RIVERDALE -- City officials voted to initiate a recycling program that gives residents two chances to opt out.
"We want to be straight up with residents. Recycling is coming. It's going to be here," Councilman Alan Arnold said. "I'm not a tree hugger, but I think the city should step up to the plate and swing the bat. It is good for the city and the environment."
The city has yet to select a supplier for the city's recycling cans. Figuring in a 10-week delivery time frame for the supplier to make the cans, City Administrator Larry Hansen said the program will likely begin in August or September.
Although residents may opt out of the program starting in June or July, city officials are encouraging all to give it a try. Those who take part will pay $2.45 each month for the recycling service. At the end of eight months, residents will have a second chance to opt out.
But city council members believe eight months is long enough to create habits and convince even skeptics of the ease of recycling.
"You create habits with recycling. It becomes ingrained and habit-forming the longer you do it," Councilwoman Shelly Jenkins said.
"I feel once people try it for eight months, people are going to do it," Councilman David Gibby said. "People are afraid of something new. Eight months is very relaxing. To have people try it is just good sense to me."
City officials said they based their decision on a recent town meeting.
"People in our community voiced the opinion," Councilman Don Hunt said. "All were in favor for the most part, but the decision to opt out is as important as recycling."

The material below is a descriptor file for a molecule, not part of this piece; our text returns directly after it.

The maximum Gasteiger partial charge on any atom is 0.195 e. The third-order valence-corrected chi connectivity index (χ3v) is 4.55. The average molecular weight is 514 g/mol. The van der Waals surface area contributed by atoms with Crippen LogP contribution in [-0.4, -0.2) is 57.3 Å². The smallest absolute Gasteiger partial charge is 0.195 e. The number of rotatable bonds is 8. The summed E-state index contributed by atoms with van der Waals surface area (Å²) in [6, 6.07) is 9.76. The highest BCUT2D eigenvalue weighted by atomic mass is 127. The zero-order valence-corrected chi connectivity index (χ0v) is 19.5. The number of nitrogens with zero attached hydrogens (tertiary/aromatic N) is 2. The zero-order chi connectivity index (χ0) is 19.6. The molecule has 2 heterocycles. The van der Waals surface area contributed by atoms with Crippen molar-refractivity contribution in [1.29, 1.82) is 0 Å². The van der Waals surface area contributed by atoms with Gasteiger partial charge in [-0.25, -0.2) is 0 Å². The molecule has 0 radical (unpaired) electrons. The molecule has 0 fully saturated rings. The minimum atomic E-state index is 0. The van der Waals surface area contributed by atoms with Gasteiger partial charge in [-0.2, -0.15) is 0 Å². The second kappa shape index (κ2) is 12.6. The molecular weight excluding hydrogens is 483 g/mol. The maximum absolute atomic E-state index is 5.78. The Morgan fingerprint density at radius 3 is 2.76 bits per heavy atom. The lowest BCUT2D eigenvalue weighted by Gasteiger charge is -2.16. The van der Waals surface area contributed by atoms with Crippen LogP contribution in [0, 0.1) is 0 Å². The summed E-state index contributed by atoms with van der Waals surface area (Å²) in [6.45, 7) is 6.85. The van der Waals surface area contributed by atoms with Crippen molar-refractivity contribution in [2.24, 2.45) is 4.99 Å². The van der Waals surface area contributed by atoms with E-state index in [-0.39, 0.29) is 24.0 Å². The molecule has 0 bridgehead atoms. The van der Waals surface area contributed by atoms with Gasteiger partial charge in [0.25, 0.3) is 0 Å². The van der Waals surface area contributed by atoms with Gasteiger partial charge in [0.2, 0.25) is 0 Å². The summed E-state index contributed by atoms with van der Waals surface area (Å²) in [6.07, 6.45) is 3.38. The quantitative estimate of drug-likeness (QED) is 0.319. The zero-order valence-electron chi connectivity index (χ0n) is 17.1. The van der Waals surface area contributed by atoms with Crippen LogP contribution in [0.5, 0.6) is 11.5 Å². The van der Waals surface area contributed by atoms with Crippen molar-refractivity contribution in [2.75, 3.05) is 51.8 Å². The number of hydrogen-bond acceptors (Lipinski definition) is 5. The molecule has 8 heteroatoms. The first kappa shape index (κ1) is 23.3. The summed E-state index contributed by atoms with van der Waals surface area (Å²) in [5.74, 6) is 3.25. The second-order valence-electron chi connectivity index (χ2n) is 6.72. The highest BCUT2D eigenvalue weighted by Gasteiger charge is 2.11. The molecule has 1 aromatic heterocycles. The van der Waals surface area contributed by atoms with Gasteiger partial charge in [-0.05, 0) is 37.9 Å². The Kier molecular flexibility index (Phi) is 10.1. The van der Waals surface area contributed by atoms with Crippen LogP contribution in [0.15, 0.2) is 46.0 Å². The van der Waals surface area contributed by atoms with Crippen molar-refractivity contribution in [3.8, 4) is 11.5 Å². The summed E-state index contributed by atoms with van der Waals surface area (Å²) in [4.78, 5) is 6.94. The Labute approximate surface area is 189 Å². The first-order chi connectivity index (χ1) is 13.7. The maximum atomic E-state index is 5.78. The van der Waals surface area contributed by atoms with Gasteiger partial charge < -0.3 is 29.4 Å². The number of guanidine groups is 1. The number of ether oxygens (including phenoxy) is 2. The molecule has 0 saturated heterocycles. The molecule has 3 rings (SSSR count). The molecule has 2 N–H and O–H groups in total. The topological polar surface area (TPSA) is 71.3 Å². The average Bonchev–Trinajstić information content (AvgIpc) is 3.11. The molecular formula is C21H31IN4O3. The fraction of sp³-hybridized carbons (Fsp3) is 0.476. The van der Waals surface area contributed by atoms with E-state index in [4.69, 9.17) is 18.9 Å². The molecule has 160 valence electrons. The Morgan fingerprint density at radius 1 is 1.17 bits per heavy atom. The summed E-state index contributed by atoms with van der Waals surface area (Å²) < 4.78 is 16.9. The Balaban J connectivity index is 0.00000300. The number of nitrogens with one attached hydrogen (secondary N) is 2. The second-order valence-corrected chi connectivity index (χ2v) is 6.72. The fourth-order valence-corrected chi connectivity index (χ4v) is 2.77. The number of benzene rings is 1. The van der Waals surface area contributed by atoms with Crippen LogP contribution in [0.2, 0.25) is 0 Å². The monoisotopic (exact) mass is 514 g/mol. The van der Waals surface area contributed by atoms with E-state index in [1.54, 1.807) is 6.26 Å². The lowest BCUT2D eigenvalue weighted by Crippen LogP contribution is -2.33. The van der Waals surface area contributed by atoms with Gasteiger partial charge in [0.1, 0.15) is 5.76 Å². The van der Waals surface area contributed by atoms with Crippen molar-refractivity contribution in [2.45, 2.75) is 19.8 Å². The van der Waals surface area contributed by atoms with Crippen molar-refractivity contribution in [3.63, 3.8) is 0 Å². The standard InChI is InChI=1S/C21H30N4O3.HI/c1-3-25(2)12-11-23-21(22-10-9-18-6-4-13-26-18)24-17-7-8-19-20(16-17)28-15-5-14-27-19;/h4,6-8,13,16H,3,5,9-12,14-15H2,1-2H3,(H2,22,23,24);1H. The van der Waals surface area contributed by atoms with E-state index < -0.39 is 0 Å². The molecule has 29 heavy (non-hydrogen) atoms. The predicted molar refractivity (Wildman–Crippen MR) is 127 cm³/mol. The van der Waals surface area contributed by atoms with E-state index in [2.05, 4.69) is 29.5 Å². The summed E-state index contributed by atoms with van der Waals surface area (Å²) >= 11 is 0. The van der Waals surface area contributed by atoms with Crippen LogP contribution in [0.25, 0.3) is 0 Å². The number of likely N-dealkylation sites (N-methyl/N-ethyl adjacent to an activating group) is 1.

City officials are hoping that 20 percent or less of households opt out of the program in order to keep monthly fees down.
For those 913 residents who are currently paying for second and third garbage cans, the $2.45 monthly recycling charge may save money if it reduces the need for extra cans, Jenkins said. For others, such as residents of patio homes with little driveway and garage space, the size of a 96-gallon can could prove too cumbersome, she said. Jenkins encouraged city officials to consider the possibility of a common centralized recycling location in apartment complexes and other high-density residential areas.
The more residents recycle, the less garbage tipping fees the city may have to pay in the future.
"This is a value to the community at any price it ends up being," Jenkins said. "The real reality is, it will save the city in the long run. Recycling will become a part of garbage service. It's going to be the wave of the future."